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Tags: Health Topics | Heart Disease | High Blood Pressure | blood pressure | heart | medications | hypertension

Beware of These Medications That Could Be Raising Your Blood Pressure

a man's arm with a monitor showing high blood pressure, and pills on the table
(Dreamstime)

By    |   Friday, 19 November 2021 09:44 AM

High blood pressure, also called hypertension, plagues three out of four Americans over the age of 60. It’s often called the ‘silent killer’ because high blood pressure usually has no symptoms. Heart disease, sexual dysfunction, stroke, kidney failure and aneurysms can all be caused by elevated blood pressure.

The American Heart Association recommends maintaining a normal blood pressure reading of 120/80 mm Hg. It is important to know that certain medications can raise your blood pressure, says AARP. A recent study conducted by Dr. John Vitarello, a resident at Beth Israel Deaconess Medical Center in Boston, found that 19% of adults with hypertension are taking one or more medications that could be elevating their blood pressure.

If you are being treated for hypertension be aware that the following medications may be interfering with your ability to keep your blood pressure under control. Do not stop taking any medications without consulting your doctor.

Over-the-counter drugs like ibuprofen (Advil, Motrin) and naproxen (Aleve) can raise blood pressure and even lower the efficacy of the medications taken to lower blood pressure, says the American College of Cardiology (ACC). The ACC adds that many common decongestants, cough and cold medications, weight-loss stimulants, high-sodium antacids, and even herbal remedies should be used with caution if you have high blood pressure.

According to the Mayo Clinic, even aspirin can raise your blood pressure, so check your numbers frequently. Read labels carefully and speak with your doctor or pharmacist about safer alternatives, says AARP.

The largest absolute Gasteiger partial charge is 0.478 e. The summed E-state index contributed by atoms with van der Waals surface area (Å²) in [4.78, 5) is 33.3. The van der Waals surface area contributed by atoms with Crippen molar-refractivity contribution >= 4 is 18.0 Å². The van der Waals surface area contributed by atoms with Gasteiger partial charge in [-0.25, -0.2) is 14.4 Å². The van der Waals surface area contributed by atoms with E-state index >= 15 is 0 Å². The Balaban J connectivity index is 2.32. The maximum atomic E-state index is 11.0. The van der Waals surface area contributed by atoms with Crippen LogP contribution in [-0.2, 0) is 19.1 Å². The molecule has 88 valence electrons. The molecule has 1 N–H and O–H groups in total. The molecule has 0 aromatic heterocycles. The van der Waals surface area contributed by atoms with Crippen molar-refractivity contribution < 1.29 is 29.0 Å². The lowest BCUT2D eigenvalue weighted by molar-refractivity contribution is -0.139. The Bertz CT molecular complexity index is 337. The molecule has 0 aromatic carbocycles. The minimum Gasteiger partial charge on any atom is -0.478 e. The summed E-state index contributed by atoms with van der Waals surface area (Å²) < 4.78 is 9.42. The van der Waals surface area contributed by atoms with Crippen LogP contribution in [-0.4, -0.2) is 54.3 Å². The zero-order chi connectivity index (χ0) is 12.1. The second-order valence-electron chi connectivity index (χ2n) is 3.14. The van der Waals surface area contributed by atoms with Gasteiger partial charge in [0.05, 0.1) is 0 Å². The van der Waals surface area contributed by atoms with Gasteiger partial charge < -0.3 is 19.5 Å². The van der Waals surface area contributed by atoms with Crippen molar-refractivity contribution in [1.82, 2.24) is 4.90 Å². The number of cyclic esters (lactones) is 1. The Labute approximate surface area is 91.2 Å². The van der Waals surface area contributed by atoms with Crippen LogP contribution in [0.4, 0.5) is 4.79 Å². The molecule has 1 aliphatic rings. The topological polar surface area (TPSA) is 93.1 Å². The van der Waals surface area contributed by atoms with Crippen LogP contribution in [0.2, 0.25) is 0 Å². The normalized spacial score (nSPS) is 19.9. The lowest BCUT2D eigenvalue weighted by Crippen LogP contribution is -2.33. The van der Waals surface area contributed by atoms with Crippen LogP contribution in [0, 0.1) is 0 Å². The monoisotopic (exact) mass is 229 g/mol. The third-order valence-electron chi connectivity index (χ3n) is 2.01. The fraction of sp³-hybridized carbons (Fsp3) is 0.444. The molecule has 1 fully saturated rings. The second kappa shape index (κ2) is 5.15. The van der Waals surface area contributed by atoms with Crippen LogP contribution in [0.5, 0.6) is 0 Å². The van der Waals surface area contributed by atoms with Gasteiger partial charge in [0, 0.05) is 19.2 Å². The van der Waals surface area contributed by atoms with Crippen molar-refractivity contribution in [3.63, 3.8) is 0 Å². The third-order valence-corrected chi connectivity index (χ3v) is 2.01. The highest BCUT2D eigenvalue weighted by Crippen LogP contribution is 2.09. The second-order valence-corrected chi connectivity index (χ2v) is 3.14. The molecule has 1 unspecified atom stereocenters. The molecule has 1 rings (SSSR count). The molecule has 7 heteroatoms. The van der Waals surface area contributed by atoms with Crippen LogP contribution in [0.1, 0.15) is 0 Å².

Antidepressants work by changing your body’s response to brain chemicals, such as serotonin, norepinephrine, and dopamine, that affect mood. These changes can also increase blood pressure. Some examples are tricyclic antidepressants, such as imipramine (Tofranil), and medications that contain fluoxetine (Prozac, Sarafem).

Birth control hormones tend to narrow blood vessels which can raise blood pressure. Most of the birth control pills, patches and vaginal rings carry warnings that the hormones they contain can affect blood pressure, says the Mayo Clinic. Women over the age of 35 and those who are overweight or smoke are at greatest risk. Again, consult with your doctor to see if there are better choices for you.

Caffeine may temporarily raise blood pressure because it blocks a hormone that keeps blood vessels open. Check your blood pressure 30 minutes after drinking coffee or another caffeinated beverage to determine if caffeine is causing your blood pressure to spike. Energy drinks containing caffeine may also cause rises in blood pressure.

Herbal supplements are not necessarily safe just because they are natural. They can also contribute to rising blood pressure or interact with your medications. Some examples are arnica, ephedra, ginseng, guarana, and licorice.

Additional medications that can potentially raise blood pressure are the immunosuppressants given to transplant patients, and stimulants that contain methylphenidate, such as Ritalin and Concerta. 

AARP advisors suggest using PMsPlus.org, a searchable database of prescription and OTC drugs to help you determine if the medications you are taking are appropriate for you. Try to use a single pharmacy so that your records are centrally located.

© 2021 NewsmaxHealth. All rights reserved.


Health-News
High blood pressure, also called hypertension, plagues three out of four Americans over the age of 60. It's often called the 'silent killer' because high blood pressure usually has no symptoms. Heart disease, sexual dysfunction, stroke, kidney failure and aneurysms can all...
blood pressure, heart, medications, hypertension
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2021-44-19
Friday, 19 November 2021 09:44 AM
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